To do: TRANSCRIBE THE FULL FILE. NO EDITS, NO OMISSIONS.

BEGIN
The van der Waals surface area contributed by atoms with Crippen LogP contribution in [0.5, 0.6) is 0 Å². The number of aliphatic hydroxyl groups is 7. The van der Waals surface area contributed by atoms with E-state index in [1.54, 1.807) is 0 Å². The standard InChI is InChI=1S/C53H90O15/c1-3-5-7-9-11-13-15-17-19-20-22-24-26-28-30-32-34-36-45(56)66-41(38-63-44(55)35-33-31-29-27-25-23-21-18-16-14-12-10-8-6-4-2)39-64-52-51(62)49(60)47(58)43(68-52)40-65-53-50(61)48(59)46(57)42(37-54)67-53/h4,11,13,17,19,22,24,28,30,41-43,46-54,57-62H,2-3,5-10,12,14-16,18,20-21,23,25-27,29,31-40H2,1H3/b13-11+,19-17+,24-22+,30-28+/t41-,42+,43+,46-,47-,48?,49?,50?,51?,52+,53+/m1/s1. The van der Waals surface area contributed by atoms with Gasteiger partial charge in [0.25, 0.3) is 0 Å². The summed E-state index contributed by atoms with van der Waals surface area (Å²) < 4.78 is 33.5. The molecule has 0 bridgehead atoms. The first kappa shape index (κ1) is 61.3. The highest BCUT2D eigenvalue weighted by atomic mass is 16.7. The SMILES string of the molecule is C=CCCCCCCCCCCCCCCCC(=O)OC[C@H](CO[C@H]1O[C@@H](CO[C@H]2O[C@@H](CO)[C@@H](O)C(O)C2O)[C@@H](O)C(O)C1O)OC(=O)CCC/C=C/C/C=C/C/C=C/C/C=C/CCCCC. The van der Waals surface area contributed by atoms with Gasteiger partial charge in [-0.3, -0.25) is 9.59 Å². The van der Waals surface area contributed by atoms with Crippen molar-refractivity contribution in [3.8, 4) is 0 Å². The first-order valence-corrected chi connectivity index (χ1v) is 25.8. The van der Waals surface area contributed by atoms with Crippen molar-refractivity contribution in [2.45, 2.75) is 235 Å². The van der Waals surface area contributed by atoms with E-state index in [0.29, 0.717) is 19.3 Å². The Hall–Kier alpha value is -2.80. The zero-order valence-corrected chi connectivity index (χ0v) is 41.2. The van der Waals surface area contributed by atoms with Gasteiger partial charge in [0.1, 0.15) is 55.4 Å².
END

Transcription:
The van der Waals surface area contributed by atoms with Crippen LogP contribution in [0.5, 0.6) is 0 Å². The number of aliphatic hydroxyl groups is 7. The van der Waals surface area contributed by atoms with E-state index in [1.54, 1.807) is 0 Å². The standard InChI is InChI=1S/C53H90O15/c1-3-5-7-9-11-13-15-17-19-20-22-24-26-28-30-32-34-36-45(56)66-41(38-63-44(55)35-33-31-29-27-25-23-21-18-16-14-12-10-8-6-4-2)39-64-52-51(62)49(60)47(58)43(68-52)40-65-53-50(61)48(59)46(57)42(37-54)67-53/h4,11,13,17,19,22,24,28,30,41-43,46-54,57-62H,2-3,5-10,12,14-16,18,20-21,23,25-27,29,31-40H2,1H3/b13-11+,19-17+,24-22+,30-28+/t41-,42+,43+,46-,47-,48?,49?,50?,51?,52+,53+/m1/s1. The van der Waals surface area contributed by atoms with Gasteiger partial charge in [0.25, 0.3) is 0 Å². The summed E-state index contributed by atoms with van der Waals surface area (Å²) < 4.78 is 33.5. The molecule has 0 bridgehead atoms. The first kappa shape index (κ1) is 61.3. The highest BCUT2D eigenvalue weighted by atomic mass is 16.7. The SMILES string of the molecule is C=CCCCCCCCCCCCCCCCC(=O)OC[C@H](CO[C@H]1O[C@@H](CO[C@H]2O[C@@H](CO)[C@@H](O)C(O)C2O)[C@@H](O)C(O)C1O)OC(=O)CCC/C=C/C/C=C/C/C=C/C/C=C/CCCCC. The van der Waals surface area contributed by atoms with Gasteiger partial charge in [-0.3, -0.25) is 9.59 Å². The van der Waals surface area contributed by atoms with Crippen molar-refractivity contribution in [3.8, 4) is 0 Å². The first-order valence-corrected chi connectivity index (χ1v) is 25.8. The van der Waals surface area contributed by atoms with Crippen molar-refractivity contribution in [2.45, 2.75) is 235 Å². The van der Waals surface area contributed by atoms with E-state index in [0.29, 0.717) is 19.3 Å². The Hall–Kier alpha value is -2.80. The zero-order valence-corrected chi connectivity index (χ0v) is 41.2. The van der Waals surface area contributed by atoms with Gasteiger partial charge in [0.1, 0.15) is 55.4 Å².